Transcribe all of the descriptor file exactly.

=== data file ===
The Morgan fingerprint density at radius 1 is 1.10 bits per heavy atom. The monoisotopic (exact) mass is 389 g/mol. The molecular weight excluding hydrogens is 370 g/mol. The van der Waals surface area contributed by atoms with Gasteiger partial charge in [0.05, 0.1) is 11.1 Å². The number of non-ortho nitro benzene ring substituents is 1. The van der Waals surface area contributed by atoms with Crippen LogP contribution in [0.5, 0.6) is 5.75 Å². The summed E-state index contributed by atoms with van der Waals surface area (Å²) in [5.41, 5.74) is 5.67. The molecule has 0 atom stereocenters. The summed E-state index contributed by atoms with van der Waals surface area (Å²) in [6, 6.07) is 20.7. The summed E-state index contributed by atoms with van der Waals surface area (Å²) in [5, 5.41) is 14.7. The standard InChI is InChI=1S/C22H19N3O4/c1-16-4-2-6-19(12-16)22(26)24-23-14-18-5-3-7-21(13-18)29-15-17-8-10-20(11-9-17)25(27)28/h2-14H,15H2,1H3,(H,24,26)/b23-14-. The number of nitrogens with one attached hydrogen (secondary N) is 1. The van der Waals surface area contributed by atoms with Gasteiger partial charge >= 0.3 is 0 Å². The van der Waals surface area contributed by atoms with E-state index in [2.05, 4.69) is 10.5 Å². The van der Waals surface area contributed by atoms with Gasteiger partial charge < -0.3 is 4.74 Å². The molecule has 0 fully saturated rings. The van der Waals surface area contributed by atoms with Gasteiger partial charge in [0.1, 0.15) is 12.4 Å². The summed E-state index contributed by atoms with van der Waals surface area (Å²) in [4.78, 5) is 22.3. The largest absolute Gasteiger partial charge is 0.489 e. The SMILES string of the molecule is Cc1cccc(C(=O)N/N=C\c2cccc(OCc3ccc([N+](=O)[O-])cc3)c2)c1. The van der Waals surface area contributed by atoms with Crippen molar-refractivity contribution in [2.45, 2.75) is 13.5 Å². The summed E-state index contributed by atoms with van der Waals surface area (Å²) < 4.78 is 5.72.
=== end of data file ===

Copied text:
The Morgan fingerprint density at radius 1 is 1.10 bits per heavy atom. The monoisotopic (exact) mass is 389 g/mol. The molecular weight excluding hydrogens is 370 g/mol. The van der Waals surface area contributed by atoms with Gasteiger partial charge in [0.05, 0.1) is 11.1 Å². The number of non-ortho nitro benzene ring substituents is 1. The van der Waals surface area contributed by atoms with Crippen LogP contribution in [0.5, 0.6) is 5.75 Å². The summed E-state index contributed by atoms with van der Waals surface area (Å²) in [5.41, 5.74) is 5.67. The molecule has 0 atom stereocenters. The summed E-state index contributed by atoms with van der Waals surface area (Å²) in [6, 6.07) is 20.7. The summed E-state index contributed by atoms with van der Waals surface area (Å²) in [5, 5.41) is 14.7. The standard InChI is InChI=1S/C22H19N3O4/c1-16-4-2-6-19(12-16)22(26)24-23-14-18-5-3-7-21(13-18)29-15-17-8-10-20(11-9-17)25(27)28/h2-14H,15H2,1H3,(H,24,26)/b23-14-. The number of nitrogens with one attached hydrogen (secondary N) is 1. The van der Waals surface area contributed by atoms with Gasteiger partial charge >= 0.3 is 0 Å². The van der Waals surface area contributed by atoms with E-state index in [2.05, 4.69) is 10.5 Å². The van der Waals surface area contributed by atoms with Gasteiger partial charge < -0.3 is 4.74 Å². The molecule has 0 fully saturated rings. The van der Waals surface area contributed by atoms with Gasteiger partial charge in [0.1, 0.15) is 12.4 Å². The summed E-state index contributed by atoms with van der Waals surface area (Å²) in [4.78, 5) is 22.3. The largest absolute Gasteiger partial charge is 0.489 e. The SMILES string of the molecule is Cc1cccc(C(=O)N/N=C\c2cccc(OCc3ccc([N+](=O)[O-])cc3)c2)c1. The van der Waals surface area contributed by atoms with Crippen molar-refractivity contribution in [2.45, 2.75) is 13.5 Å². The summed E-state index contributed by atoms with van der Waals surface area (Å²) < 4.78 is 5.72.